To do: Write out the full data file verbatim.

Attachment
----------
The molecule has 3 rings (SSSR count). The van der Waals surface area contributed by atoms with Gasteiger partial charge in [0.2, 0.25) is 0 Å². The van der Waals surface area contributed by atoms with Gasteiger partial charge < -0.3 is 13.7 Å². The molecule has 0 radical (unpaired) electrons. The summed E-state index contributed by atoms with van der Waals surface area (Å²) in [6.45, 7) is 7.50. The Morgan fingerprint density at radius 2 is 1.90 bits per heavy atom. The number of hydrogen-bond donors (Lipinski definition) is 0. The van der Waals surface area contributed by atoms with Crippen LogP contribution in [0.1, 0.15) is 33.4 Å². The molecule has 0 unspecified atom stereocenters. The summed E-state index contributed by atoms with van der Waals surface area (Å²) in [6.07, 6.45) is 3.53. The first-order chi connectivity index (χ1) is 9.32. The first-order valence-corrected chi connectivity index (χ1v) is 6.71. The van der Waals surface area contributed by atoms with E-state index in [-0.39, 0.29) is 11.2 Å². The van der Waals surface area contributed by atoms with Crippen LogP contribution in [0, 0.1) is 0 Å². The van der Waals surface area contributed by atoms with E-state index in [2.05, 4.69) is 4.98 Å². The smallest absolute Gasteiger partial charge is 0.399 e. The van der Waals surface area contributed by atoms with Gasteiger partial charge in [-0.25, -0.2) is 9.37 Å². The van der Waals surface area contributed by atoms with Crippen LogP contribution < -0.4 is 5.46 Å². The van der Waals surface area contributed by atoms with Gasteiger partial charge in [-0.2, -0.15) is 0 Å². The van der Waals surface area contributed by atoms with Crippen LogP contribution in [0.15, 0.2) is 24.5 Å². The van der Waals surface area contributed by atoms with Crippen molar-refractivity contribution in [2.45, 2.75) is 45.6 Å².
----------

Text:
The molecule has 3 rings (SSSR count). The van der Waals surface area contributed by atoms with Gasteiger partial charge in [0.2, 0.25) is 0 Å². The van der Waals surface area contributed by atoms with Gasteiger partial charge < -0.3 is 13.7 Å². The molecule has 0 radical (unpaired) electrons. The summed E-state index contributed by atoms with van der Waals surface area (Å²) in [6.45, 7) is 7.50. The Morgan fingerprint density at radius 2 is 1.90 bits per heavy atom. The number of hydrogen-bond donors (Lipinski definition) is 0. The van der Waals surface area contributed by atoms with Crippen LogP contribution in [0.1, 0.15) is 33.4 Å². The molecule has 0 unspecified atom stereocenters. The summed E-state index contributed by atoms with van der Waals surface area (Å²) in [6.07, 6.45) is 3.53. The first-order chi connectivity index (χ1) is 9.32. The first-order valence-corrected chi connectivity index (χ1v) is 6.71. The van der Waals surface area contributed by atoms with E-state index in [-0.39, 0.29) is 11.2 Å². The van der Waals surface area contributed by atoms with Crippen LogP contribution in [0, 0.1) is 0 Å². The van der Waals surface area contributed by atoms with E-state index in [2.05, 4.69) is 4.98 Å². The smallest absolute Gasteiger partial charge is 0.399 e. The van der Waals surface area contributed by atoms with Gasteiger partial charge in [-0.25, -0.2) is 9.37 Å². The van der Waals surface area contributed by atoms with Crippen LogP contribution < -0.4 is 5.46 Å². The van der Waals surface area contributed by atoms with Gasteiger partial charge in [-0.2, -0.15) is 0 Å². The van der Waals surface area contributed by atoms with Crippen LogP contribution in [0.15, 0.2) is 24.5 Å². The van der Waals surface area contributed by atoms with Crippen molar-refractivity contribution in [2.45, 2.75) is 45.6 Å².